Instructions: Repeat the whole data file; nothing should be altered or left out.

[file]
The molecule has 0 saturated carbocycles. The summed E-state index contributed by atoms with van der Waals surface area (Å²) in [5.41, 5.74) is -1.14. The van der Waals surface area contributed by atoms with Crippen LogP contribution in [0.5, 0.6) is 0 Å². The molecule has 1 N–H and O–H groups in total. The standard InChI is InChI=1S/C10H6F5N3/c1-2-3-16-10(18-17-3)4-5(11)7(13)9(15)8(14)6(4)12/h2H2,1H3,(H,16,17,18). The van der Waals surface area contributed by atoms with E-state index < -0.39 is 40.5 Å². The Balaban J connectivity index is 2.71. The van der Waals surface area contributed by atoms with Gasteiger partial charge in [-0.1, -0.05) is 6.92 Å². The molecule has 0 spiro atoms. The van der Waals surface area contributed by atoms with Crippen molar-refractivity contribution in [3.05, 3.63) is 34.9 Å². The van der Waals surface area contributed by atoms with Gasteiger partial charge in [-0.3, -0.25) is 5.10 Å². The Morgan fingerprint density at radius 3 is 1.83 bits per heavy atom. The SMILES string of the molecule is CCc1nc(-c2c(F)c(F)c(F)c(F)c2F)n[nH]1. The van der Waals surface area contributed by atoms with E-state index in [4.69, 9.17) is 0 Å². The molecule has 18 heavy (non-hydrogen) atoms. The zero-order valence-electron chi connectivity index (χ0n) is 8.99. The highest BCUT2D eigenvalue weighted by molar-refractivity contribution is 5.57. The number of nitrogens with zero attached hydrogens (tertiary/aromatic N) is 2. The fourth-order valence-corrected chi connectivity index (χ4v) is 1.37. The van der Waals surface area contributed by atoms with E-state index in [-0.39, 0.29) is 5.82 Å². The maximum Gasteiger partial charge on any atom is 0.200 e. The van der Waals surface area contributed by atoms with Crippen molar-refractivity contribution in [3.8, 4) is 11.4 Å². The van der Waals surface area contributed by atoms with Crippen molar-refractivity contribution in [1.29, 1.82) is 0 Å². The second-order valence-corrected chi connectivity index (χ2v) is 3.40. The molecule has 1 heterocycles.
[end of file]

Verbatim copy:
The molecule has 0 saturated carbocycles. The summed E-state index contributed by atoms with van der Waals surface area (Å²) in [5.41, 5.74) is -1.14. The van der Waals surface area contributed by atoms with Crippen LogP contribution in [0.5, 0.6) is 0 Å². The molecule has 1 N–H and O–H groups in total. The standard InChI is InChI=1S/C10H6F5N3/c1-2-3-16-10(18-17-3)4-5(11)7(13)9(15)8(14)6(4)12/h2H2,1H3,(H,16,17,18). The van der Waals surface area contributed by atoms with E-state index < -0.39 is 40.5 Å². The Balaban J connectivity index is 2.71. The van der Waals surface area contributed by atoms with Gasteiger partial charge in [-0.1, -0.05) is 6.92 Å². The molecule has 0 spiro atoms. The van der Waals surface area contributed by atoms with Crippen molar-refractivity contribution in [3.05, 3.63) is 34.9 Å². The van der Waals surface area contributed by atoms with Gasteiger partial charge in [-0.3, -0.25) is 5.10 Å². The Morgan fingerprint density at radius 3 is 1.83 bits per heavy atom. The SMILES string of the molecule is CCc1nc(-c2c(F)c(F)c(F)c(F)c2F)n[nH]1. The van der Waals surface area contributed by atoms with E-state index in [4.69, 9.17) is 0 Å². The molecule has 18 heavy (non-hydrogen) atoms. The zero-order valence-electron chi connectivity index (χ0n) is 8.99. The highest BCUT2D eigenvalue weighted by molar-refractivity contribution is 5.57. The number of nitrogens with zero attached hydrogens (tertiary/aromatic N) is 2. The fourth-order valence-corrected chi connectivity index (χ4v) is 1.37. The van der Waals surface area contributed by atoms with E-state index in [-0.39, 0.29) is 5.82 Å². The maximum Gasteiger partial charge on any atom is 0.200 e. The van der Waals surface area contributed by atoms with Crippen molar-refractivity contribution in [3.8, 4) is 11.4 Å². The van der Waals surface area contributed by atoms with Crippen molar-refractivity contribution in [1.29, 1.82) is 0 Å². The second-order valence-corrected chi connectivity index (χ2v) is 3.40. The molecule has 1 heterocycles.